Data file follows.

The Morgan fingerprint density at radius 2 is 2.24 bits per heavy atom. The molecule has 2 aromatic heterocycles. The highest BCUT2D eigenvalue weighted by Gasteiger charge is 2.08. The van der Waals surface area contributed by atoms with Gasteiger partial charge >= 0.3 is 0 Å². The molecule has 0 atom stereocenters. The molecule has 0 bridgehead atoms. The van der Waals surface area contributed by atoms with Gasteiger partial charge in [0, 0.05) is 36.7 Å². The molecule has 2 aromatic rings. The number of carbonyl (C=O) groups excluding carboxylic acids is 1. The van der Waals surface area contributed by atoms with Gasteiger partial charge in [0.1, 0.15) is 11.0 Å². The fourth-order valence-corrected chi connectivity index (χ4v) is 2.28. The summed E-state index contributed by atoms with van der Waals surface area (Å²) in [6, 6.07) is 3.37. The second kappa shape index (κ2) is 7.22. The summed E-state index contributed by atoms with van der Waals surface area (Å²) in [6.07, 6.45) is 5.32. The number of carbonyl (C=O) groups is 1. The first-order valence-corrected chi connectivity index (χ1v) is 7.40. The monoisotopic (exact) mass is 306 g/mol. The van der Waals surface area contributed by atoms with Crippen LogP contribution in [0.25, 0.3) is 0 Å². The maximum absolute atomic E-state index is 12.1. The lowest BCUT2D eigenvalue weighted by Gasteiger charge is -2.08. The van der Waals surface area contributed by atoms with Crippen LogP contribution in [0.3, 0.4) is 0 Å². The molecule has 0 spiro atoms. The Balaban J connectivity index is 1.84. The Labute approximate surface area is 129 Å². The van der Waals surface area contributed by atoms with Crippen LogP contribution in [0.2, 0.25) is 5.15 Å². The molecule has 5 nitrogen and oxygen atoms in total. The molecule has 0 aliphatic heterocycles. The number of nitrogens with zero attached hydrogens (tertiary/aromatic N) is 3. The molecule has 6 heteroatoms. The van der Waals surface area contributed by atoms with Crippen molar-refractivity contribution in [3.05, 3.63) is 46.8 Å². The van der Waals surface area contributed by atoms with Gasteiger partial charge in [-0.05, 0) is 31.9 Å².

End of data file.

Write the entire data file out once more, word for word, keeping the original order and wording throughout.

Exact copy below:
The Morgan fingerprint density at radius 2 is 2.24 bits per heavy atom. The molecule has 2 aromatic heterocycles. The highest BCUT2D eigenvalue weighted by Gasteiger charge is 2.08. The van der Waals surface area contributed by atoms with Gasteiger partial charge >= 0.3 is 0 Å². The molecule has 0 atom stereocenters. The molecule has 0 bridgehead atoms. The van der Waals surface area contributed by atoms with Gasteiger partial charge in [0, 0.05) is 36.7 Å². The molecule has 2 aromatic rings. The number of carbonyl (C=O) groups excluding carboxylic acids is 1. The van der Waals surface area contributed by atoms with Gasteiger partial charge in [0.1, 0.15) is 11.0 Å². The fourth-order valence-corrected chi connectivity index (χ4v) is 2.28. The summed E-state index contributed by atoms with van der Waals surface area (Å²) in [6, 6.07) is 3.37. The second kappa shape index (κ2) is 7.22. The summed E-state index contributed by atoms with van der Waals surface area (Å²) in [6.07, 6.45) is 5.32. The number of carbonyl (C=O) groups is 1. The first-order valence-corrected chi connectivity index (χ1v) is 7.40. The monoisotopic (exact) mass is 306 g/mol. The van der Waals surface area contributed by atoms with Crippen LogP contribution in [0.25, 0.3) is 0 Å². The maximum absolute atomic E-state index is 12.1. The lowest BCUT2D eigenvalue weighted by Gasteiger charge is -2.08. The van der Waals surface area contributed by atoms with Crippen LogP contribution in [0.3, 0.4) is 0 Å². The molecule has 0 spiro atoms. The Balaban J connectivity index is 1.84. The Labute approximate surface area is 129 Å². The van der Waals surface area contributed by atoms with Crippen LogP contribution in [0.2, 0.25) is 5.15 Å². The molecule has 5 nitrogen and oxygen atoms in total. The molecule has 0 aliphatic heterocycles. The number of nitrogens with zero attached hydrogens (tertiary/aromatic N) is 3. The molecule has 6 heteroatoms. The van der Waals surface area contributed by atoms with Crippen molar-refractivity contribution in [3.05, 3.63) is 46.8 Å². The van der Waals surface area contributed by atoms with Gasteiger partial charge in [-0.05, 0) is 31.9 Å².